Where it is possible to implement, researchers report reduced costs and more timely diagnosis. Wang et al argued that in the context of China, telemedicine connects specialists with healthcare facilities. Their study showed the net saving of some USD 2.3 million for patients and USD 3.7 million for specialists, because patients received proper diagnosis services without moving to specialist’s health facilities.
This has clear time and money savings for both patient and specialist and makes the field of healthcare much more collaborative. In time, actions that can only be carried out by specialist facilities or clinicians, can be opened up to people all over the world. One question this does raise, though, is what will happen to health tourism if it is no longer necessary to travel for healthcare?
There are further sociocultural barriers when it comes to implementing technologically-advanced medical services. First of all, some communities may be reluctant to accept telehealth as being the same quality as in-person health services or they may be opposed to using technology altogether. The dominance of English and French language resources may also eliminate healthcare in the metaverse and exclude those who speak other languages as their first language from engaging with it.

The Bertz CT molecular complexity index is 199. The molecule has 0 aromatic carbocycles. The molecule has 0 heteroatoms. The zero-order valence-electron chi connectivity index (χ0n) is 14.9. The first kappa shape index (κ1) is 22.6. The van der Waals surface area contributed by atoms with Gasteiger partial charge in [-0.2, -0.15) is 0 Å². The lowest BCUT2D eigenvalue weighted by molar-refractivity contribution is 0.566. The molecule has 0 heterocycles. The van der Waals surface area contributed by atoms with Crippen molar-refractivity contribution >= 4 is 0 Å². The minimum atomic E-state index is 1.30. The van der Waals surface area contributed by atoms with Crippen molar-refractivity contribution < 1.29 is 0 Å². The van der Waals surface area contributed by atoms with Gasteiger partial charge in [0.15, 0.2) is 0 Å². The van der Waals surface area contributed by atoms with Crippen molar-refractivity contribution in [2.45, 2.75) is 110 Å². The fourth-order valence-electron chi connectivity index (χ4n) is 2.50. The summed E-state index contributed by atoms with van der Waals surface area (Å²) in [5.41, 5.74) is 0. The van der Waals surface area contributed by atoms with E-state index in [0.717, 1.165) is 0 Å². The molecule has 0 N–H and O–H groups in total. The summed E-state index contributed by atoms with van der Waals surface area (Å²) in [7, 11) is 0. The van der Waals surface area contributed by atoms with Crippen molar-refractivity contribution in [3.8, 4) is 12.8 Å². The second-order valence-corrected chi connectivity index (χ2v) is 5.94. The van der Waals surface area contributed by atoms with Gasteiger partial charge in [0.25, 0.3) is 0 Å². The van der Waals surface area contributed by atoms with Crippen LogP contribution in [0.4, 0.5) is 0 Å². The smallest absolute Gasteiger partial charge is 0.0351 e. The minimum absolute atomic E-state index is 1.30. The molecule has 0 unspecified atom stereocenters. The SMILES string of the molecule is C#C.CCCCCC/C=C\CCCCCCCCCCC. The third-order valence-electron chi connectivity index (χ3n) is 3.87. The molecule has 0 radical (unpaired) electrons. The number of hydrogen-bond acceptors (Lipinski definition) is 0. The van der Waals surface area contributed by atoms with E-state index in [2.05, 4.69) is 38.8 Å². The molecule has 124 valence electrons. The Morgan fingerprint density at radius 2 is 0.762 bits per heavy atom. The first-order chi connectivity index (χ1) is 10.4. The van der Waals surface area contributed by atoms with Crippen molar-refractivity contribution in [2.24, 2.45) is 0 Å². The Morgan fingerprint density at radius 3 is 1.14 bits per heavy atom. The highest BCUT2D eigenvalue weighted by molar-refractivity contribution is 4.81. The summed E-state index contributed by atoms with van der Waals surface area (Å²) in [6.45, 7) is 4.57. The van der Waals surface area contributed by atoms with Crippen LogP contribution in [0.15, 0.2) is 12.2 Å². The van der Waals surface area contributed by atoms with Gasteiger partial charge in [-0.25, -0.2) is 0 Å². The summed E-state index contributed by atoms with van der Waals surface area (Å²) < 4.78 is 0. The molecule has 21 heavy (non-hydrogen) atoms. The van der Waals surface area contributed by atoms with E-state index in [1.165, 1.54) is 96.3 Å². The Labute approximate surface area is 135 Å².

The use of blockchain technology in healthcare in the metaverse is vital for improving accessibility. Medical records will be stored in a way that enables the patient to have access to their full medical record at all times, allowing them to be in control of their data and share this with anyone who they see fit. This means that they could share this information with doctors and specialists from all over the world, increasing global interconnectedness and the autonomy of the public when it comes to being the custodian of their medical records.
Ultimately, web 3.0 and the metaverse have the potential to completely revolutionise healthcare as we see it today, and improve accessibility across regions that are geographically challenging. There are, however, limits to what can be achieved logistically due to the lack of high-quality ICT infrastructure and power supply in some areas. By implementing these infrastructures, LMICs that typically have the poorest levels of healthcare can operate on a more level playing field and provide the quality of care necessary to allow citizens to live a better life.